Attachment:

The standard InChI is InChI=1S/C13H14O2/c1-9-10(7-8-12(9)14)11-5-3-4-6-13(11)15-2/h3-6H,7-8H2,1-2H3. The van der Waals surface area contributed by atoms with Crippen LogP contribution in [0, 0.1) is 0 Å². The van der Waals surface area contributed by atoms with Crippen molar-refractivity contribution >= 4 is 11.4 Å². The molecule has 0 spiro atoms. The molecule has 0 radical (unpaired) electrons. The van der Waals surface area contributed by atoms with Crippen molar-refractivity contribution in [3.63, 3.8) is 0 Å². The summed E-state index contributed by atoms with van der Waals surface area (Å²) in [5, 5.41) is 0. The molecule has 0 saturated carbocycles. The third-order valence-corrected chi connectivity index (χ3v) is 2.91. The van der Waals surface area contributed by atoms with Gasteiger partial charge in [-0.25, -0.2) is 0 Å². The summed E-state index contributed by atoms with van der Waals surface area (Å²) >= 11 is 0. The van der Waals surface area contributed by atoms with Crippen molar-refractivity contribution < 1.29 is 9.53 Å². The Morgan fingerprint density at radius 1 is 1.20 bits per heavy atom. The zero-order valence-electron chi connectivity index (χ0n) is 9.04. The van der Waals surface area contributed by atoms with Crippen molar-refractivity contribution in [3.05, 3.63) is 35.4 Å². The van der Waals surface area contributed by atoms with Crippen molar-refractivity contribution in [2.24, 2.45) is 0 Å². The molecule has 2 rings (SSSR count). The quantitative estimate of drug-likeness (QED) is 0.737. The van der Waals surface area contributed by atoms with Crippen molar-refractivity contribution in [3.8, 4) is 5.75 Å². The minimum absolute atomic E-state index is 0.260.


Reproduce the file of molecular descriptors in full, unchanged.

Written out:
The standard InChI is InChI=1S/C13H14O2/c1-9-10(7-8-12(9)14)11-5-3-4-6-13(11)15-2/h3-6H,7-8H2,1-2H3. The van der Waals surface area contributed by atoms with Crippen LogP contribution in [0, 0.1) is 0 Å². The van der Waals surface area contributed by atoms with Crippen molar-refractivity contribution >= 4 is 11.4 Å². The molecule has 0 spiro atoms. The molecule has 0 radical (unpaired) electrons. The van der Waals surface area contributed by atoms with Crippen molar-refractivity contribution in [3.63, 3.8) is 0 Å². The summed E-state index contributed by atoms with van der Waals surface area (Å²) in [5, 5.41) is 0. The molecule has 0 saturated carbocycles. The third-order valence-corrected chi connectivity index (χ3v) is 2.91. The van der Waals surface area contributed by atoms with Gasteiger partial charge in [-0.25, -0.2) is 0 Å². The summed E-state index contributed by atoms with van der Waals surface area (Å²) >= 11 is 0. The van der Waals surface area contributed by atoms with Crippen molar-refractivity contribution < 1.29 is 9.53 Å². The Morgan fingerprint density at radius 1 is 1.20 bits per heavy atom. The zero-order valence-electron chi connectivity index (χ0n) is 9.04. The van der Waals surface area contributed by atoms with Crippen molar-refractivity contribution in [3.05, 3.63) is 35.4 Å². The van der Waals surface area contributed by atoms with Crippen molar-refractivity contribution in [2.24, 2.45) is 0 Å². The molecule has 2 rings (SSSR count). The quantitative estimate of drug-likeness (QED) is 0.737. The van der Waals surface area contributed by atoms with Crippen molar-refractivity contribution in [3.8, 4) is 5.75 Å². The minimum absolute atomic E-state index is 0.260.